And finally, it is crucial for our customers to be aware of any updates that take place in our products since they are used for implementing core functionalities in web apps. Version numbers give users an idea of what a particular update brings in terms of functional capabilities and code compatibility.

Each DHTMLX customer can download any previous version of the purchased product from a special archive in the Client’s Area.

Overview of Top Versioning Schemes

Now it is time to discuss specific examples of versioning schemes and their peculiarities. There are plenty of known software versioning schemes that can be used by vendors for distinguishing between earlier and later versions of the same product. But we’ll focus on two most popular approaches to assigning version numbers: Semantic Versioning and Calendar Versioning.

  • Semantic Versioning (SemVer)

Introduced by Tom Preston-Werner in 2013, this versioning scheme quickly gained popularity in open-source as well as commercial projects. As mentioned above, the DHTMLX team also prefers this versioning pattern since it is quite informative and fits well with our development workflow. This scheme proposes a simple set of rules for how software version numbers are assigned and incremented. When using SemVer, software versions are usually named with three non-negative numbers separated by dots.

Semantic versioning scheme

With SemVer, the version number may include additional labels for a pre-release version (e.g.1.0.0-alpha) and build metadata (e.g. 1.0.0-alpha+001). They are available as extensions to the MAJOR.MINOR.PATCH format. Such labels are optional and are not widely used. Some businesses also prefer to use a simplified form of the SemVer scheme without the PATCH part.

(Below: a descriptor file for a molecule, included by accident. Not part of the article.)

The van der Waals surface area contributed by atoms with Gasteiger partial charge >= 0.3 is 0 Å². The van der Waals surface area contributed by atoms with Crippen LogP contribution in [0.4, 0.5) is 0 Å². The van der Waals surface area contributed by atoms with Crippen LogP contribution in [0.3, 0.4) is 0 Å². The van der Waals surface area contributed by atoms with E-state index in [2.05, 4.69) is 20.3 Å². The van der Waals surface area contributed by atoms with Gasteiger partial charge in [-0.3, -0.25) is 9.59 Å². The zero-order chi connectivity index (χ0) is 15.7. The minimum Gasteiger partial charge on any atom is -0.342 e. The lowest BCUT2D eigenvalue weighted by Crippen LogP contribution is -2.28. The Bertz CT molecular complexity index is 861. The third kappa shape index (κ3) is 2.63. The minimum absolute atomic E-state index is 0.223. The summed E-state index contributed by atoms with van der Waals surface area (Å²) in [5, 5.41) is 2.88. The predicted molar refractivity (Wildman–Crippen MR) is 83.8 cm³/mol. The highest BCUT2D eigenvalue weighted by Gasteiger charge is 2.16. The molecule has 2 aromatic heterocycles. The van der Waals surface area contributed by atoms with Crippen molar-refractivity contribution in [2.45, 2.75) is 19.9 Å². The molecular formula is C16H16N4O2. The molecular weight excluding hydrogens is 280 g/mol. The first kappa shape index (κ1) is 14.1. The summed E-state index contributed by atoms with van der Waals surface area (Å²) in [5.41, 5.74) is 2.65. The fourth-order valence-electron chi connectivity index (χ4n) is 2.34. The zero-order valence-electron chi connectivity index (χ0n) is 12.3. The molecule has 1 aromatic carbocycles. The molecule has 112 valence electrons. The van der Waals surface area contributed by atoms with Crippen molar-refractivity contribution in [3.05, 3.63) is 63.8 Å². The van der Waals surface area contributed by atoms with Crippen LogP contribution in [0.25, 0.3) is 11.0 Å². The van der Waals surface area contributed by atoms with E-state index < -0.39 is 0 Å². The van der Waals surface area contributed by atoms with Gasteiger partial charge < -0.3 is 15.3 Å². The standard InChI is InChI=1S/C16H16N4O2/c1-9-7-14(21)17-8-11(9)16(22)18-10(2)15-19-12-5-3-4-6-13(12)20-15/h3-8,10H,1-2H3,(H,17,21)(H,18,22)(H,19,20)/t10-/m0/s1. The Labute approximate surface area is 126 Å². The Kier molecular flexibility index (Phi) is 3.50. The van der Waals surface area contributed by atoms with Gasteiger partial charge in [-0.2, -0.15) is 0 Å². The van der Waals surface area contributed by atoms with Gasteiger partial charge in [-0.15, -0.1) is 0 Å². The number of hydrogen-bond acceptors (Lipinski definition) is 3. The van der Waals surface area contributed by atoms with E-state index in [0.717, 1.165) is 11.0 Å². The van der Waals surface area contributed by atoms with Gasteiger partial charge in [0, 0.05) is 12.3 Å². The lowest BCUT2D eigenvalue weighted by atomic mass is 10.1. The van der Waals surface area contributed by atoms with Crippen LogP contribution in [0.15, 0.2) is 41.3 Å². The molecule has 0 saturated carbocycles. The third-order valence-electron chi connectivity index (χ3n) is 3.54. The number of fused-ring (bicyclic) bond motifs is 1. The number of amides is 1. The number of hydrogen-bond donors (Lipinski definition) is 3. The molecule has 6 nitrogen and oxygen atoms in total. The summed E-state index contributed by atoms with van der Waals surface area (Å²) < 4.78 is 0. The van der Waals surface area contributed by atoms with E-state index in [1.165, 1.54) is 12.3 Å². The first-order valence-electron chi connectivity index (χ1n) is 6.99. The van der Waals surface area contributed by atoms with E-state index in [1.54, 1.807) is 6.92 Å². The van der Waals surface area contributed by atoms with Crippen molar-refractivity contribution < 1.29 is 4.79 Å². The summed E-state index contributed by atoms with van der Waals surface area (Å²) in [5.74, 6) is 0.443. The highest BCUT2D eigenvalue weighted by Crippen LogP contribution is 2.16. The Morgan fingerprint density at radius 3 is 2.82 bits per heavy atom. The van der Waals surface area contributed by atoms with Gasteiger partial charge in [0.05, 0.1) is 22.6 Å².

• Calendar Versioning (CalVer)

Calendar versioning has a long history, but CalVer itself was introduced in 2016. It is a popular alternative to the SemVar option. CalVer is promoted as a good choice for time-sensitive projects with a large or constantly-changing scope. This scheme relies on the project’s release calendar for generating unique version identifiers.

Calendar Versioning Scheme

In contrast to SemVer, CalVer doesn’t give you explicit information about API changes or compatibility between versions. But on the other side, this scheme allows you to quickly get answers on time-related questions: how “fresh” a release is, how long it is maintained and supported, and how much time has passed between releases. This versioning convention is currently used in multiple known projects such as Ubuntu, Twisted, Pip, etc.


As you can judge from the experience of DHTMLX, the use of a proper versioning scheme can be a true asset for software vendors. Such schemes help to ensure productive communication and collaboration among developers, users, and other stakeholders. In this article, we considered just two of the most popular schemes, but there are other lesser-known options such as ZeroVer (0-based versioning) or Hash versioning. However, you don’t have to adhere to any specific versioning scheme if it does not fully meet your requirements. In such cases, it is common to come up with your own technique for issuing version numbers or combine the existing ones.